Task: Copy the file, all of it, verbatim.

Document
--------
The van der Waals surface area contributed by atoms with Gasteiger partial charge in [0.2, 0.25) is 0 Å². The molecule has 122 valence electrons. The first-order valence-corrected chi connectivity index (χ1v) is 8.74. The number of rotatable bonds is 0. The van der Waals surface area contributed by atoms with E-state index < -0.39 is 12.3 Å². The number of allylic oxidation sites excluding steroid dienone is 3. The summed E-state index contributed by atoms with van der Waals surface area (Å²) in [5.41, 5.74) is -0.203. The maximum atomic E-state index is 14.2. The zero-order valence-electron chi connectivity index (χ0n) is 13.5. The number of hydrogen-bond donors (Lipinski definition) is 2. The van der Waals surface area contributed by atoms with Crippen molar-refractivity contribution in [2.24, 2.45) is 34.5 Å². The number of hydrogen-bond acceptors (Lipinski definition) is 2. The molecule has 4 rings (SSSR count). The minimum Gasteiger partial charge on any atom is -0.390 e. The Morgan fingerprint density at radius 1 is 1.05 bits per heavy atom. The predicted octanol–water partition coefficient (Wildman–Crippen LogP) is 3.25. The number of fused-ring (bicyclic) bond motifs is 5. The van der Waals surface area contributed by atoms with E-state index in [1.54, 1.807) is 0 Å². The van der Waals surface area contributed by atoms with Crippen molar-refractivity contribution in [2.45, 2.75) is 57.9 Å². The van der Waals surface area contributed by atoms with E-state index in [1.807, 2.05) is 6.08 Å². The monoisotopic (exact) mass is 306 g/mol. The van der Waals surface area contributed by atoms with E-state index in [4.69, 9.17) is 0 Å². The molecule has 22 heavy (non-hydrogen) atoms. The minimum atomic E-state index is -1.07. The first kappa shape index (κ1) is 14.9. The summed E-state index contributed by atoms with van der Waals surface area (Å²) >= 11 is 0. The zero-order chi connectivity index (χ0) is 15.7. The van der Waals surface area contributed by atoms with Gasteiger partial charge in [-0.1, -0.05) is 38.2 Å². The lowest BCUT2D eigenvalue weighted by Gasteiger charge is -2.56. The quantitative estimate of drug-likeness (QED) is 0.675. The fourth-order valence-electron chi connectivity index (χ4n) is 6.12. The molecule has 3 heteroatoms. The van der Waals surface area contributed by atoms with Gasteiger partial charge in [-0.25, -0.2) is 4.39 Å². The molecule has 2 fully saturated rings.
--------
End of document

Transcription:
The van der Waals surface area contributed by atoms with Gasteiger partial charge in [0.2, 0.25) is 0 Å². The molecule has 122 valence electrons. The first-order valence-corrected chi connectivity index (χ1v) is 8.74. The number of rotatable bonds is 0. The van der Waals surface area contributed by atoms with E-state index < -0.39 is 12.3 Å². The number of allylic oxidation sites excluding steroid dienone is 3. The summed E-state index contributed by atoms with van der Waals surface area (Å²) in [5.41, 5.74) is -0.203. The maximum atomic E-state index is 14.2. The zero-order valence-electron chi connectivity index (χ0n) is 13.5. The number of hydrogen-bond donors (Lipinski definition) is 2. The van der Waals surface area contributed by atoms with Crippen molar-refractivity contribution in [2.24, 2.45) is 34.5 Å². The number of hydrogen-bond acceptors (Lipinski definition) is 2. The molecule has 4 rings (SSSR count). The minimum Gasteiger partial charge on any atom is -0.390 e. The Morgan fingerprint density at radius 1 is 1.05 bits per heavy atom. The predicted octanol–water partition coefficient (Wildman–Crippen LogP) is 3.25. The number of fused-ring (bicyclic) bond motifs is 5. The van der Waals surface area contributed by atoms with E-state index in [1.54, 1.807) is 0 Å². The van der Waals surface area contributed by atoms with Crippen molar-refractivity contribution in [2.45, 2.75) is 57.9 Å². The van der Waals surface area contributed by atoms with E-state index in [1.807, 2.05) is 6.08 Å². The monoisotopic (exact) mass is 306 g/mol. The van der Waals surface area contributed by atoms with E-state index in [4.69, 9.17) is 0 Å². The molecule has 22 heavy (non-hydrogen) atoms. The minimum atomic E-state index is -1.07. The first kappa shape index (κ1) is 14.9. The summed E-state index contributed by atoms with van der Waals surface area (Å²) >= 11 is 0. The zero-order chi connectivity index (χ0) is 15.7. The van der Waals surface area contributed by atoms with Gasteiger partial charge in [-0.1, -0.05) is 38.2 Å². The lowest BCUT2D eigenvalue weighted by Gasteiger charge is -2.56. The quantitative estimate of drug-likeness (QED) is 0.675. The fourth-order valence-electron chi connectivity index (χ4n) is 6.12. The molecule has 3 heteroatoms. The van der Waals surface area contributed by atoms with Gasteiger partial charge in [-0.25, -0.2) is 4.39 Å². The molecule has 2 fully saturated rings.